For those of you who have ever been to Mozambique, you'll know that it's one of the poorest countries in Africa, which means it's one of the poorest countries in the world. Nearly 50% of the population is made of children under the age of 14. Life expectancy is at an average of 40 years mostly due to a myriad of health risks including AIDS, malaria and water borne diseases. A long civil war and recurrent drought has rendered much of the country unlivable. You get the ugly picture.
I had the privilege of spending time in the country very recently to visit my friend Barbara (the founder of ASEM) who has dedicated her life to creating a sustainable means of living for the people of Mozambique. I packed light and sensibly. Before leaving, I triple checked that I had my iPhone charger and bug repellent. They seemed like the two most important items I'd need on my trip.
The dark nights in the bushes of Vilakulos were my most difficult moments. And it was in these moments that I found solace in my iPhone and realized how much I rely on technology. When I needed to block out the incessant and often alarming sounds of the insects and animals, I would blast music from my iPhone. If ever I felt too far away from loved ones, I would look at their photos in my "album." And to stay in the know with my friends was a simple touch away through my Facebook app. Thank God for 3G technology.
Feeling rather embarrassed by my unhealthy attachment to my phone, I wrestled with abandoning it as much as possible. But that didn't last for very long. I soon realized that many Mozambicans are mobile savvy and just as glued to their devices.
Nieto is an ex-street kid who now works for and lives with Barbara. At Barbara's house, we all live with no hot water, no electricity (a generator turns on at night for a few hours and then it's lights off) and poor plumbing. And juxtaposed with this is Nieto with his new Blackberry. My first glance at it was when he used it as a flashlight to walk me into the darkness where he would later play djembe music to scare off the evil spirits responsible for spreading malaria.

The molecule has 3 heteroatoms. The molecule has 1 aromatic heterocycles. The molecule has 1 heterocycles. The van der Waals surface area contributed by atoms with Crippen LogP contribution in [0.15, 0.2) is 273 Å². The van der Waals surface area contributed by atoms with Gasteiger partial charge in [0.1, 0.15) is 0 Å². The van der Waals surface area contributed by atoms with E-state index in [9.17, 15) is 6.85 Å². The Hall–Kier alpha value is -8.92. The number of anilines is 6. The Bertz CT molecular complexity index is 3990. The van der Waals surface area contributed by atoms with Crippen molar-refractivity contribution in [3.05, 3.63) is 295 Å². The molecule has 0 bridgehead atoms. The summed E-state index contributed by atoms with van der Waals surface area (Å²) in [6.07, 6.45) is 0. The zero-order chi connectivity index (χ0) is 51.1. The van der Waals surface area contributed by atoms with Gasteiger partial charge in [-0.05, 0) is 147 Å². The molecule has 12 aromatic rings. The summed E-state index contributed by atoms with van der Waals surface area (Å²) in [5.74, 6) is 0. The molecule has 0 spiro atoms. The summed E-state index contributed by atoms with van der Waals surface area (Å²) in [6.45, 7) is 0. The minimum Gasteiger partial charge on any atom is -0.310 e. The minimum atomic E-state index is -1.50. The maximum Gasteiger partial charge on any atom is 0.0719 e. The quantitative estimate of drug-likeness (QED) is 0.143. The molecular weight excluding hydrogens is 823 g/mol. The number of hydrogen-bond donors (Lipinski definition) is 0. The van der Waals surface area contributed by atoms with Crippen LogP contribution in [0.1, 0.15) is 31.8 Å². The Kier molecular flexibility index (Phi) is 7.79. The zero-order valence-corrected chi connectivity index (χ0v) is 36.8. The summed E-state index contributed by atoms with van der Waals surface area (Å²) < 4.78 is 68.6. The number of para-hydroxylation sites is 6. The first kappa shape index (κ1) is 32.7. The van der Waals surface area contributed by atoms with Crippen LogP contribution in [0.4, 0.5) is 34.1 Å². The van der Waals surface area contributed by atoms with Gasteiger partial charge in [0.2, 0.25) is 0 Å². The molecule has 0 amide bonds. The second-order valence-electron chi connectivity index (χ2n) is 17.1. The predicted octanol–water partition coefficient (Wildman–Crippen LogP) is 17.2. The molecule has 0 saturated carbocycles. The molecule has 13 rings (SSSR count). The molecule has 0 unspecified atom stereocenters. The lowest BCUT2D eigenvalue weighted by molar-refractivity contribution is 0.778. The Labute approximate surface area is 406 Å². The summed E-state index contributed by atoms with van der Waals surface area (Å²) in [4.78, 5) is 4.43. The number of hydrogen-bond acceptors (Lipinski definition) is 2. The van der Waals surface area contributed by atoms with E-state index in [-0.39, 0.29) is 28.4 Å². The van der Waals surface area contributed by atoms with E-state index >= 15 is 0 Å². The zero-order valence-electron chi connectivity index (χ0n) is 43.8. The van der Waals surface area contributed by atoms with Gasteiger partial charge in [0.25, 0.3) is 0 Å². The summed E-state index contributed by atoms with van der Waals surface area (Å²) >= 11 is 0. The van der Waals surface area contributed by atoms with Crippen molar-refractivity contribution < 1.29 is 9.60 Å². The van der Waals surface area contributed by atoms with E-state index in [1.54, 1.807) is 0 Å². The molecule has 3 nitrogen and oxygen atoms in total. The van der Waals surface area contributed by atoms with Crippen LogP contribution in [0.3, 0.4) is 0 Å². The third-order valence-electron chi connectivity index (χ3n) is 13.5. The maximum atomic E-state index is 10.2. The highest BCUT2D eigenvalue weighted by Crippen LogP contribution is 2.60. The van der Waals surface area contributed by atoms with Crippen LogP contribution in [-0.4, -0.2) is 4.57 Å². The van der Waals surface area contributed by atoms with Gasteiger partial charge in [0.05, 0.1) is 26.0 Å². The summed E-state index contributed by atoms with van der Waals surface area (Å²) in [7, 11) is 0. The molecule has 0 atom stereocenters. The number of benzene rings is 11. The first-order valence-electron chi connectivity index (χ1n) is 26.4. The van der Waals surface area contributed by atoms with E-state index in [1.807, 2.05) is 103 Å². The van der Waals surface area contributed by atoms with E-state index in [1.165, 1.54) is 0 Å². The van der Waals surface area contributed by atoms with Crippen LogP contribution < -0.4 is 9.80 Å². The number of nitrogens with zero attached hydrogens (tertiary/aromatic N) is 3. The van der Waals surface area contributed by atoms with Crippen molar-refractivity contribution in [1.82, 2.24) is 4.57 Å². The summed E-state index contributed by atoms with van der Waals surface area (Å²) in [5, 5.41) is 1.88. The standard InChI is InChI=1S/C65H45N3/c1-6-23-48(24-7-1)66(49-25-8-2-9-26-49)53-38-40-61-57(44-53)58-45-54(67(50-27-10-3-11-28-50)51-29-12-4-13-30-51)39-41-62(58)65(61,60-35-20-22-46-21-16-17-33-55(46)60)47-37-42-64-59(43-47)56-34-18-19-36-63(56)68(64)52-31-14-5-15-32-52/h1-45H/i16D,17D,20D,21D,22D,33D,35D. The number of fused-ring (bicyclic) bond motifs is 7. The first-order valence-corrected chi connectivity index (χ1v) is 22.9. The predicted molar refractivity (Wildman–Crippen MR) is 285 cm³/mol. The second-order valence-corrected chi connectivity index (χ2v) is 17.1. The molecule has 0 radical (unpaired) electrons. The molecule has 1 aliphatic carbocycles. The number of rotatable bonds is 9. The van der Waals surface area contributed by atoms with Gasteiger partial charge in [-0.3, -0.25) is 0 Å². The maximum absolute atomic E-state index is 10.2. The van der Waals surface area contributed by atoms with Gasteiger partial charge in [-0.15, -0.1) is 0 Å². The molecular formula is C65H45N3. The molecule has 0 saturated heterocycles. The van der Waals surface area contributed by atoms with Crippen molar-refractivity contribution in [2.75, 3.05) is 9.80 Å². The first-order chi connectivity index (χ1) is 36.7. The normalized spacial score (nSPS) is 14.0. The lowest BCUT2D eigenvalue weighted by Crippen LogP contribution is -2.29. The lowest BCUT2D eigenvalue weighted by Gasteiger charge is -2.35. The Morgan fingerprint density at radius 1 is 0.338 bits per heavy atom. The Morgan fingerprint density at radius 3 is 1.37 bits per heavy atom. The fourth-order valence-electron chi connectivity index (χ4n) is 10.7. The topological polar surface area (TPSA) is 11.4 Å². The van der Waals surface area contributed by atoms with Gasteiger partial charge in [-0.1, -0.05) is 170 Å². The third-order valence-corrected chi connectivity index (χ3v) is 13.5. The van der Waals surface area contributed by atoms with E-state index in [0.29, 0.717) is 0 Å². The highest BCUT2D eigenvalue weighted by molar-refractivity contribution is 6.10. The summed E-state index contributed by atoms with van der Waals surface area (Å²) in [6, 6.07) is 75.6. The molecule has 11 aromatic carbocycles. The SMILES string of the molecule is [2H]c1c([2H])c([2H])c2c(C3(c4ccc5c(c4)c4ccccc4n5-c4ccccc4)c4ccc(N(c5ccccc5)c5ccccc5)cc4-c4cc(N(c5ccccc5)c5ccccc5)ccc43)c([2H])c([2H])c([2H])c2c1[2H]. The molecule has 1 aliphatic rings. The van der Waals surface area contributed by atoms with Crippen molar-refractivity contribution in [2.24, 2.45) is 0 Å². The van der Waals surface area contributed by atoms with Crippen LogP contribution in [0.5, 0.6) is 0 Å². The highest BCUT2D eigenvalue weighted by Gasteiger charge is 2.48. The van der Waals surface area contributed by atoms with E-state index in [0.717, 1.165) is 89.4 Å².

Further evidence could be found throughout the entire village. When passing through the village center, kids often burst towards the car window selling pre-paid mobile phone cards. I recall doing a double take doubting that I had just seen a kid listening to music on his mobile phone while a woman lay nearby on the street side selling a handful of peanuts . And, as if styled for a print ad, was an array of brightly painted blue buildings covered with "Todobom Vodacom" - the nation's most popular mobile phone provider (notably backed by the federal government). I later found out that the splatter of advertising all over the village was a clever "media buy" of "we paint your house brand new free of charge...but with our branding."
I'd always wanted to go to Africa in hopes of experiencing something completely foreign. I had misguided thoughts that it would be untainted by the steroid like growth of technology and advertising we experience in the Western world. The sad truth is that young people in even the poorest of circumstances are being lured to "connect" through modern technology, while their country continues to struggle with rising up from its knees.Jamie Kim is a digital producer at Wieden + Kennedy, Amsterdam.
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